This delightful combination puts you in a nostalgic mood and one might even say the atmosphere is reminiscent of the movies from the Hollywood’s Golden Age, whereby “Chico & Rita” doesn’t shy away from eroticism.
15. Head Hands Heart (David Jařab, 2010) / Czech Republic
It is the year 1914. A bizarre death of Colonel von Haukwitz and the post-mortem amputations (which include the titular body parts) set in motion a chain of peculiar events, involving his fiancé actress Klara Knabelová, his best friend Lieutenant Heinrich Roth, the members of his secret cult and a military policeman, Karel Vrana.
Using the First World War as the backdrop of his ostensibly esoteric, uninhibited and idiosyncratic vision, David Jařab speaks of intimate conflicts, (in)dependence, individualism and revolutionary changes that bring forth the obsolete value system dissolution. This transmutation’s catalyst is Klara who is also a backbone of the story which depicts the clash of the traditional and the subversive, as well as the beginning of the phallocentric order downfall.
Built upon black humor and the logic of the absurd, Jařab’s surreal, cinematographically powerful drama seems like a long-forgotten work of the Czech New Wave. While it lasts, it brings more questions than answers, and its cryptic epilogue puts a sudden end to our mystery solving.
16. Sleeping Beauty (Julia Leigh, 2011) / Australia
Sweet, delicate and frequently nude, Emily Browning bravely takes on the role of a promiscuous and emotionally lethargic student, Lucy. Between her money-driven sexual adventures and medical self-degradation, she is a nurse to a suicidal young man – the only one to whom she shares her feelings. During the search for a better-paid jobs, she comes upon an agency which provides “silver service” and “sleeping beauties” to the wealthy elderly…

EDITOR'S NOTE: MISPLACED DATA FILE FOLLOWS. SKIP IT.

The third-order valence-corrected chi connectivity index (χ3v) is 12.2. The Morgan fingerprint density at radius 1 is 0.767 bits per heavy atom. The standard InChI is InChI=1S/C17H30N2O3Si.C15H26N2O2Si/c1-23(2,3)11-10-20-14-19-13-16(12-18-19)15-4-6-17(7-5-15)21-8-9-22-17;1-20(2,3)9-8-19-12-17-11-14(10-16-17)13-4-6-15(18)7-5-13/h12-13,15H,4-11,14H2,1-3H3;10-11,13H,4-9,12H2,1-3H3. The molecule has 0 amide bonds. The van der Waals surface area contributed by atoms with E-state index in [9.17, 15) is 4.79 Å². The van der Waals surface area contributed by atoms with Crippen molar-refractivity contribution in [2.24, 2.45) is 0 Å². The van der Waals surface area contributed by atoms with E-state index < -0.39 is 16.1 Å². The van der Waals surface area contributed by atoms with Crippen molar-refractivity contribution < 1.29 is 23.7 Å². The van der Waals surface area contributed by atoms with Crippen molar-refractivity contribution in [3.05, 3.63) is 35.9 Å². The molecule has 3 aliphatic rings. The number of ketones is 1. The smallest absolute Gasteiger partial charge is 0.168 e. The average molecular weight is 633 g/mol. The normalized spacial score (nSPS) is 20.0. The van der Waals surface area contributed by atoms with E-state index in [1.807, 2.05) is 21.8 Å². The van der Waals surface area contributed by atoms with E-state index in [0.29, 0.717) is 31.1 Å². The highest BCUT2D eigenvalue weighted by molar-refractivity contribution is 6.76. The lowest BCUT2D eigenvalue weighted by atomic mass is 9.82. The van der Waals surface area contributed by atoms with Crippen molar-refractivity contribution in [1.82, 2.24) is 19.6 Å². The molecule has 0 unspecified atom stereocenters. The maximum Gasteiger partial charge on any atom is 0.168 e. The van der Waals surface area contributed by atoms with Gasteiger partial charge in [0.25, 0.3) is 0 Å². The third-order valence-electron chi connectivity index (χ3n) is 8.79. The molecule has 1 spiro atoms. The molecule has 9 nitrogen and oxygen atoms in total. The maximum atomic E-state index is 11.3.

In spite of its title and ethereal atmosphere, the feature debut for the self-confident Julia Leigh is not a fairy tale. However, it is not a feminist tirade either, even though the director touches upon the theme of misogyny. Then, what it is?
Given that Leigh keeps a very safe distance from the viewer who is placed in the position of a pervy voyeur, “Sleeping Beauty” can be categorized as a study of the passive and enigmatic Lucy whose psyche and perception of reality are hard to penetrate into (pun intended!). It could also be seen as a cold, hermetic, provoking, poisonous and disturbingly erotic drama which fascinates by its inspired, sophisticated imagery.
17. The Tragedy of Man (Marcell Jankovics, 2011) / Hungary
“The Tragedy of Man (Az ember tragédiája)” is based on Imre Madách’s play of the same name which is considered to be one of the most important works of Hungarian literature. In order to finish it, Marcell Jankovics went through a production hell and the result of his arduous struggle is an epic and challenging existentialist drama which shows the humans’ true faces.
The knotty plot follows Lucifer, Adam and Eve on an enlightening journey from the Garden of Eden, through the ancient history, earliest civilizations, Byzantine Empire, Kepler’s Prague, Paris in the early stages of revolution, industrialized London, technocratic “utopia” and all the way to the new ice age in a distant future.
Doomed to constant disappointments, Adam embodies all of humanity, whereby Eve who’s initially intoxicated by vanity restores his hope later in the film. Lucifer is determined to prove the Creator’s “experiment” absurd and the God is portrayed as whimsical, even cynical higher being. Jankovics stays true to the philosophical depths of Madách’s writings and in the addition, reviews more than a century after the writer’s death.
Each period of an endless, trial-and-many-errors quest for knowledge and meaning is illustrated in a different way and reflects the director’s innate talent. It is really hard to single out just one vignette, since they are all equally stunning.